Professor earns award for invention that removes water contaminants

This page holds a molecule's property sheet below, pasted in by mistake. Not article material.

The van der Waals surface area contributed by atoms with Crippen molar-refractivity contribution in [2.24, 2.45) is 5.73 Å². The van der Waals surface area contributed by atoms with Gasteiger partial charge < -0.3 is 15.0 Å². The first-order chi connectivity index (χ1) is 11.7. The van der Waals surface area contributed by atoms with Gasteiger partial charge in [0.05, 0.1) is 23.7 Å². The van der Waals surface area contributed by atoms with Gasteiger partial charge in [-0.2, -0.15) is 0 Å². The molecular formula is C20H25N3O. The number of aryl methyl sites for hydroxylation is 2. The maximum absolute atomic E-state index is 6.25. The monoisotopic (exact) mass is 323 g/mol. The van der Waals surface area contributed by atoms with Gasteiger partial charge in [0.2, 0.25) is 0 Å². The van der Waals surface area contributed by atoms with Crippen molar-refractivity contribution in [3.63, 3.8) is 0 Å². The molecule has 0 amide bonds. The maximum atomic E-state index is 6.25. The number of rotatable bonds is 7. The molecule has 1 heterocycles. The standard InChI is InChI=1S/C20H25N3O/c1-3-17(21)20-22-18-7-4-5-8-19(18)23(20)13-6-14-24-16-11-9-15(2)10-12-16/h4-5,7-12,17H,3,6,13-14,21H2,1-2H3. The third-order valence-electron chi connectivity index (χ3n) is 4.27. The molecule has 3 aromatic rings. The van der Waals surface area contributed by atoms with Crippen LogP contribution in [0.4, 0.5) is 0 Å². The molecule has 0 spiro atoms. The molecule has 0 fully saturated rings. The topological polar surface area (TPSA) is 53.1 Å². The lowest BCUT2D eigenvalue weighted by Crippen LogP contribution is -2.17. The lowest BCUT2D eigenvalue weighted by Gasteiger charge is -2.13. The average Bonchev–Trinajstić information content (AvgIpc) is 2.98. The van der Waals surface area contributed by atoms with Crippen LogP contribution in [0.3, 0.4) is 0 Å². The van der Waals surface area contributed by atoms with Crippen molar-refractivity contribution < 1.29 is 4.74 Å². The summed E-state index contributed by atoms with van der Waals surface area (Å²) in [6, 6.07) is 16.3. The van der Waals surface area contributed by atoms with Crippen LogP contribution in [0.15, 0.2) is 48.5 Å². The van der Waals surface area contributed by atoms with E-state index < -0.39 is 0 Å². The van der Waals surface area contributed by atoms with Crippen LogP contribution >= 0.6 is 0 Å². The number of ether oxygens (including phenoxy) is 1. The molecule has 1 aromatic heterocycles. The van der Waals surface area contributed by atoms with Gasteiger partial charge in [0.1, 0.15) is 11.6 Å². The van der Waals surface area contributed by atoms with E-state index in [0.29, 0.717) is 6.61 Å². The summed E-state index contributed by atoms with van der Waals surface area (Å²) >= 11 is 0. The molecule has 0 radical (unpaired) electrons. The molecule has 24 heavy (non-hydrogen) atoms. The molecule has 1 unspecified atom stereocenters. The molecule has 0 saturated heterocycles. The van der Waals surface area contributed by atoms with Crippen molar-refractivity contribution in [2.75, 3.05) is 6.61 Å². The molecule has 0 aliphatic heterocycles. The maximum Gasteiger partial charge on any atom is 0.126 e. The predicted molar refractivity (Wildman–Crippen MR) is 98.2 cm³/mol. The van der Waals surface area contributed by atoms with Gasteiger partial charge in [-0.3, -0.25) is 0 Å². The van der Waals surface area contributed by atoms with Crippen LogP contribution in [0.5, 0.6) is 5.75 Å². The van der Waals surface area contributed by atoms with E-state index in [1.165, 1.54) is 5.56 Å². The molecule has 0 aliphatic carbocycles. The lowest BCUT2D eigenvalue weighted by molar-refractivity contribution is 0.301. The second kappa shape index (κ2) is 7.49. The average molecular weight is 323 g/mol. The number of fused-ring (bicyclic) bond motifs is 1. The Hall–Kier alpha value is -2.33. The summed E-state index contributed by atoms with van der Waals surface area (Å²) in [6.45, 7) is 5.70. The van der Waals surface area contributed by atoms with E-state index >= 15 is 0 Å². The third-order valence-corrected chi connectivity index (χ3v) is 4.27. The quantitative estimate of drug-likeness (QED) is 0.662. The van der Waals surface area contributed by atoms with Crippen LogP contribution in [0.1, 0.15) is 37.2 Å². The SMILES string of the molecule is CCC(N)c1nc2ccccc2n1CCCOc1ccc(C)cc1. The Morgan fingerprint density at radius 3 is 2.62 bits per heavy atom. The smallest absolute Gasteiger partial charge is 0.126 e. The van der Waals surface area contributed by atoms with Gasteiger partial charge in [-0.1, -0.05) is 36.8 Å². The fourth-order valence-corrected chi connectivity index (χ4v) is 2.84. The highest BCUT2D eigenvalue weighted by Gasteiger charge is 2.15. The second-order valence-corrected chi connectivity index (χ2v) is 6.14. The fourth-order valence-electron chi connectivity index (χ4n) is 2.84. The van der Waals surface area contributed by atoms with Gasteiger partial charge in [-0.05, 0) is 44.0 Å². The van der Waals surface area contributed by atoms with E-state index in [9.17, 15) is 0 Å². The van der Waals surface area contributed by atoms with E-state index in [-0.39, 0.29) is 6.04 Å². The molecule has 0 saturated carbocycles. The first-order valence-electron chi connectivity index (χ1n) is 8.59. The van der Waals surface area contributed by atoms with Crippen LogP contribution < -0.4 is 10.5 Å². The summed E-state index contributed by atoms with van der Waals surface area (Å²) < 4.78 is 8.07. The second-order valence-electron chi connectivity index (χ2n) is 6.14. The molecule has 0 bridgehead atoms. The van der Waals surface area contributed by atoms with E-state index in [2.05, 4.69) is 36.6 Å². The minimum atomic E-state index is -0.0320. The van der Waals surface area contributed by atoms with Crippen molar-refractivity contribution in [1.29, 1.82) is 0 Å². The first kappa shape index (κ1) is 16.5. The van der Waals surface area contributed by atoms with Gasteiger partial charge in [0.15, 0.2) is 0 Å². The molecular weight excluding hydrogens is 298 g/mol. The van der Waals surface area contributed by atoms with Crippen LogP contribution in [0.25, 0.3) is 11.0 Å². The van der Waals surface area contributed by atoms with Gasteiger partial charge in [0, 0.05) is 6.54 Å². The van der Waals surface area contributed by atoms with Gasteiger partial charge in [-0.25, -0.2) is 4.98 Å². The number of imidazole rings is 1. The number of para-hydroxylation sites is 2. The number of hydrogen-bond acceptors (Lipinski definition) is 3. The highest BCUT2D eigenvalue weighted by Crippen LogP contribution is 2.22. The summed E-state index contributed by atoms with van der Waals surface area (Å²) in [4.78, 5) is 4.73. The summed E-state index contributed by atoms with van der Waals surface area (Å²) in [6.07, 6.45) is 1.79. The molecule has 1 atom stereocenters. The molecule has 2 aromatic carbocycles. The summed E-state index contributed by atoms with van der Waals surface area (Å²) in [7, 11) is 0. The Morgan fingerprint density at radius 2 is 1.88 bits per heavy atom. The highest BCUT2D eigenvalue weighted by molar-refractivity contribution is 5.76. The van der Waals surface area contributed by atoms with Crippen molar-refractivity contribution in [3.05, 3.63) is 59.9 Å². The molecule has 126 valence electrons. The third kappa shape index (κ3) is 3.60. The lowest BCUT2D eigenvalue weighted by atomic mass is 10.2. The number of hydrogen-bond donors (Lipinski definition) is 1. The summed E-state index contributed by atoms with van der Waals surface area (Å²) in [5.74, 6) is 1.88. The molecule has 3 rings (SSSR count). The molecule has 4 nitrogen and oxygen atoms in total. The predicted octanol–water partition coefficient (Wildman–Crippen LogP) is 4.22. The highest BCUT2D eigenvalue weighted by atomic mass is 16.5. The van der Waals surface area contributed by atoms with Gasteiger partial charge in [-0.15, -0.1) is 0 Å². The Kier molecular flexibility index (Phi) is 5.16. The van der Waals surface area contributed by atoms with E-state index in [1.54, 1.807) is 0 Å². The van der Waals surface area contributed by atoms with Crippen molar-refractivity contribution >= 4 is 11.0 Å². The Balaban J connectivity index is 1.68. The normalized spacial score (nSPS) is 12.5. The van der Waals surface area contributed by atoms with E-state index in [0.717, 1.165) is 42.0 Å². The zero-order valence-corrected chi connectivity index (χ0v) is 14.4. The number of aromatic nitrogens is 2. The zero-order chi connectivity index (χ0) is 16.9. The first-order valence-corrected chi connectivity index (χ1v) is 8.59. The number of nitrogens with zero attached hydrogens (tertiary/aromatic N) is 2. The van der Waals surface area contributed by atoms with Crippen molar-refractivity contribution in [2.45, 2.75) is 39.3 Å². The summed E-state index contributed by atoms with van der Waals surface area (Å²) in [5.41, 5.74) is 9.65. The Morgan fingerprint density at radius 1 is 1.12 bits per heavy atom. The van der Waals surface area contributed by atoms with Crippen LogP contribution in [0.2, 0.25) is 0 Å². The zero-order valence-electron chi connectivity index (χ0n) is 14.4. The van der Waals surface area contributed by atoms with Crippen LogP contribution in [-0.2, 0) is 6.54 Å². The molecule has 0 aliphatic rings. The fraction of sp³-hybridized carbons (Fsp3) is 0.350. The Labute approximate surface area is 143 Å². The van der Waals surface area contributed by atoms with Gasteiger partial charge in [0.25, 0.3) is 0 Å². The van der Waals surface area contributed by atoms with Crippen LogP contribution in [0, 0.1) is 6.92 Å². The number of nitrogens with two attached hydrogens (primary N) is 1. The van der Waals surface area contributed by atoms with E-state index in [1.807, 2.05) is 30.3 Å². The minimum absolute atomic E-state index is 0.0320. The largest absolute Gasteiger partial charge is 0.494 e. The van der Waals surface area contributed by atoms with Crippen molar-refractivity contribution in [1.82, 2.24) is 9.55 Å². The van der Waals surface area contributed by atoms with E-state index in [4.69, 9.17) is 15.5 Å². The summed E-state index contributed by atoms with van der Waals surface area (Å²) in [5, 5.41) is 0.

<p>A new technology that removes dangerous contaminants from water has earned Arizona State University inventor Bruce Rittmann prestigious Environmental Engineering Excellence Award from the <a href="">American Association of Environmental Engineers.</a> The organization will present the award to Rittmann on May 4 at the <a href="">National Press Club</a> in Washington, D.C.</p><p>Rittmann is the director of the Swette Center for Environmental Biotechnology in the Biodesign Institute at Arizona State University and a Regents’ Professor of environmental engineering in the School of Sustainable Engineering and the Built Environment, one of ASU’s Ira A. Fulton Schools of Engineering. His hydrogen-based membrane biofilm reactor (MBfR) removes contaminants, such as nitrate, perchlorate, selenate, chromate, and trichloroethene.&nbsp; The presence of these contaminants in water supplies is a growing problem, but there is no cost-effective water treatment technology available to remove any of them, except for nitrate.</p><p>The MBfR has been extensively tested for its effect on many contaminants individually and in mixtures.&nbsp; It is a versatile platform technology that can be used to treat drinking-water sources, ground or surface waters, industrial and agricultural wastewaters, and municipal wastewater. It is licensed and being commercialized by APTwater, Long Beach, Calif.</p><p>Perchlorate, for example, is a byproduct of rocket fuel that is found in the ground and river water throughout the southwestern United States.&nbsp; According to the <a href="">Centers for Disease Control</a>, even low levels of it can affect the human thyroid.&nbsp; So water treatment plants needed an efficient way to remove it from drinking water. That was what prompted Rittmann’s innovation.</p><p>“The hydrogen-based reactor relies on the natural processes of bacteria respiration to change contaminants to a harmless form,” explained Rittmann. “We combine our understanding of bacteria and create the environment they need to complete this cleaning process for us.”</p><p>The MBfR delivers hydrogen gas to bacteria that accumulate naturally on the outer surface of a gas-transfer membrane.&nbsp; Through respiration, the bacteria oxidize and extract electrons from the hydrogen and transfer extra electrons to water contaminants, changing contaminants to harmless forms.</p><p>The key to the success of the MBfR is that it delivers hydrogen gas directly to the biofilm – the slime produced by bacteria colonies – by its diffusion through the wall of the gas-transfer membranes.&nbsp; This makes hydrogen delivery nearly 100 percent efficient and virtually self-regulating.&nbsp; In essence, the bacteria in the biofilm “pull” the hydrogen through the membrane wall when they consume it.</p><p>Rittmann was elected to the National Academy of Engineering in 2004 and is a Fellow of the American Association for the Advancement of Sciences. In 2009, he won the Research Excellence Award from the Arizona BioIndustry Association and the Simon Freese Environmental Engineering Award from the American Society of Civil Engineers.&nbsp; He is listed as one of the world’s most highly cited researchers, with more than 440 publications, including more than 40 peer-reviewed publications on the MBfR.</p><p>For more information about the AAEE’s Awards Luncheon and Conference, visit <a href=""></a>.</p><p><strong>About the competition<br /></strong>The Excellence in Environmental Engineering Competition rewards the best of today's environmental engineering. Its criteria define what it takes to be the best in environmental engineering practice: a holistic environmental perspective, innovation, proven performance and customer satisfaction, and contribution to an improved quality of life and economic efficiency.</p>